Sporting a short hairstyle, Felicia also ditched her spectacles during the nights when she observed the landscapes she sought to sketch out. Her pair of spectacles could set off alarm bells because it made her look more like an officer from the Criminal Investigation Department (CID). Looking like a CID officer was problematic because the police presence in red light districts was often unwelcomed by sex workers. This aversion does not solely stem from the sex workers being on the wrong side of the law. In fact, the sides of our law are frustratingly nebulous: prostitution is permitted but soliciting isn’t; the licence, in the form of a yellow card, is quite an elusive document. Rather, the subjects of Project X’s exhibit, Unheard Voices of the Red Light District, were chafed by the manhandling proclivities of law enforcers.
These proclivities were one of the issues which emerged as Felicia combed through the extensive interviews Project X’s volunteers conducted with eleven sex workers. Her year-long collaboration with Project X culminated with the exhibit at the Substation. The lead up to this provocative medley of art forms was not a walk in the park.
During her opening address at the debut of this exhibit, Felicia was forthcoming in telling the packed room that she did not have personal contact with any of the sex workers. The ceramic works in the exhibit, each symbolising one of the eleven subjects, were the handicraft of Project X volunteers who had received instruction from Felicia. Ceramic pieces like a glossy tree and a brilliantly coloured sun stemmed from the conversations the volunteers had with their subjects. The former would then convey these ideas to Felicia.
Such a circuitous methodology can be understood within the touchy context of Project X’s fieldwork. Vanessa Ho, the assistant project coordinator, shared during the exhibit’s opening night that it took many years to nurture a rapport and establish fibres of trust between the sex workers and the volunteers. Felicia did not want to intrude on these fragile and valuable ties. This gave rise to a bugging anxiety surrounding the representation of these workers.
Unlike Felicia who had not come into contact with the subjects, Dixie Chan, a volunteer who produced a short film from the exhibit, knew the faces behind the eleven voices. However, Dixie still could not shirk the anxiety that her product was an unadulterated conduit for the voices. For her, there was this nagging “discomfort of trying to play god”.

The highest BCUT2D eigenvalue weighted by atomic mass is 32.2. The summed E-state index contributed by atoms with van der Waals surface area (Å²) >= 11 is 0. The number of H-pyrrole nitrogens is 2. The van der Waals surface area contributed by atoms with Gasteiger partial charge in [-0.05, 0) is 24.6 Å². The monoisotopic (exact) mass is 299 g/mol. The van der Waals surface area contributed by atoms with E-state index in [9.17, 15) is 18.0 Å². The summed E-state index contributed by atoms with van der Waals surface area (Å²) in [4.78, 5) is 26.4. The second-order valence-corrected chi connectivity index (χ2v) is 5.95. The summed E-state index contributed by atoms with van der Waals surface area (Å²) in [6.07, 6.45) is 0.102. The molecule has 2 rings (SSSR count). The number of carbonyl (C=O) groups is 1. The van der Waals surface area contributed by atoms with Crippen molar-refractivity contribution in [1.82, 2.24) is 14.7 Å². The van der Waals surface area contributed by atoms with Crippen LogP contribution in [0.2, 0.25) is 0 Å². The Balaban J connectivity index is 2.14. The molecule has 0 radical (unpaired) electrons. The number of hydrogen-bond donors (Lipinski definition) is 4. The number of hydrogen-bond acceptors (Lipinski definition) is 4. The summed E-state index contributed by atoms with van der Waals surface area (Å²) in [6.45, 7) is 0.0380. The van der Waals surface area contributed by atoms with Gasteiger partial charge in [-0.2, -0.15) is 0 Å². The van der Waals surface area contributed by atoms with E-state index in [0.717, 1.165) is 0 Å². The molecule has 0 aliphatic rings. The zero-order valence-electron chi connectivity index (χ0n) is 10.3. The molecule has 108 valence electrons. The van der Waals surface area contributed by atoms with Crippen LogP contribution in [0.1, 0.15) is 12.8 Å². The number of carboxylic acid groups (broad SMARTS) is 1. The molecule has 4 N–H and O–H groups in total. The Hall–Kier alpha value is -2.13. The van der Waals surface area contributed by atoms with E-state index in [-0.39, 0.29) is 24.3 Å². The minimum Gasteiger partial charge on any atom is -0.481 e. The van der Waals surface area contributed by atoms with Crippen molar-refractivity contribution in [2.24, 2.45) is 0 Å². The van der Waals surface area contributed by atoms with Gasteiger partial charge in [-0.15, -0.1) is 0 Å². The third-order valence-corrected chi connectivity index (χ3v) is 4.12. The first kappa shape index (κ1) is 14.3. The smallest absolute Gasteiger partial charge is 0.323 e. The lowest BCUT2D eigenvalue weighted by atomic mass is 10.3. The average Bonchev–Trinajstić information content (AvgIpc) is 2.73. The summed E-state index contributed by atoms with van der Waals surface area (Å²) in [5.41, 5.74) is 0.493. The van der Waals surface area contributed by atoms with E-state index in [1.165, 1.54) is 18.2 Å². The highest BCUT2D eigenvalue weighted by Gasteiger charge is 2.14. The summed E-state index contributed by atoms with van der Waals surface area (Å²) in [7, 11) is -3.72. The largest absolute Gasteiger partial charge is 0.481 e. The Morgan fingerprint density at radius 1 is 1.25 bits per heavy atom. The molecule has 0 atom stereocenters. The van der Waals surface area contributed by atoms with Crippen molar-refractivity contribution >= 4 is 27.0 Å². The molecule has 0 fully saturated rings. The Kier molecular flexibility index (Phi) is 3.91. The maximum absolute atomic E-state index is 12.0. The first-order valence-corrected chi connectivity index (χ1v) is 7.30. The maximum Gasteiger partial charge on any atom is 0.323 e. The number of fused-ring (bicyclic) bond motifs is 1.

Dixie also faced another problem when producing the film. She had to persuade her friends to play the roles of a sex worker and her clients. These characters mimed the experiences and conundrums of sex workers while the voices of the actual sex workers provide the running commentary. These scenes are only, and literally, half the film.
A white pillar accentuates the partition between two screens. On the left screen, the audience catches glimpses of the sex worker’s life. On the right screen, a stream of images brings to the fore the protections and privileges non-sex workers benefit from, like the recognisable “Stop Abuse” words slashing across a menacing fist after the 2007 incident when a student delivered a series of punches to a bus driver. This contrast seeks to drive home Project X’s core message that sex workers should not receive the “physical, verbal and mental abuse … meted out either by the public, their customers, or law enforcers”.
Drifting from the centre of the exhibit, which showcase the two-panelled short film, one will be able to lounge on a black sofa while reading a thin booklet containing the thick details disclosed by the sex workers.
Rita has to contend with caustic remarks like: “kenina chibai” and “bo sui”. Bella’s first run in with a “gang group” of police in 1995 is as follows: “... one gang group, pliak, catch me from behind, and push you know. Oh my god! I think I still got the [bruise] … So that is my bad experience, very bad experience.” Like bad clients, the bad encounters with law enforcers leave indelible mental scars.
Felicia hopes to take the arts beyond the aesthetics and into the realm of advocacy. To this end, Project X has displayed a concise petition to Deputy Prime Minister and Minister for Manpower, Tharman Shanmugaratnam. The petition proposes a dialogue to resolve the ambiguities of the law that leave sex workers stranded in a sticky, grey pit of vulnerability. Moved by the exhibit, some petitioners have included little notes beside their signatures ranging from simple symbols like a smiley (=)) and a heart (<3) to indignant and impatient statements like “Equal rights! It’s about time!” and “Let’s be fair to everyone, shall we? I want to say the pledge and mean it!”
One of the eleven voices told Dixie about her daughter learning Russian (“.. like a proud mother,” Dixie said). This mother was apprehensive of her daughter’s possible relocation to Russia - a typical parental concern. Another voice related how one of her ways to handle a belligerent client is to “... beat his head till it bleeds!” This zesty mix of vulnerability and mettle also challenges the homogeneous mould of victimhood, which Dixie was wary to avoid. Ultimately, this young filmmaker wanted to “shine a spotlight on issues that are often drowned out in the hustle and bustle”. By muting the hustle and bustle with the unflorid and contemplative film, Unheard Voices of the Red Light District adds a human texture to the faceless voices of eleven Singaporeans.
Details of the exhibition:
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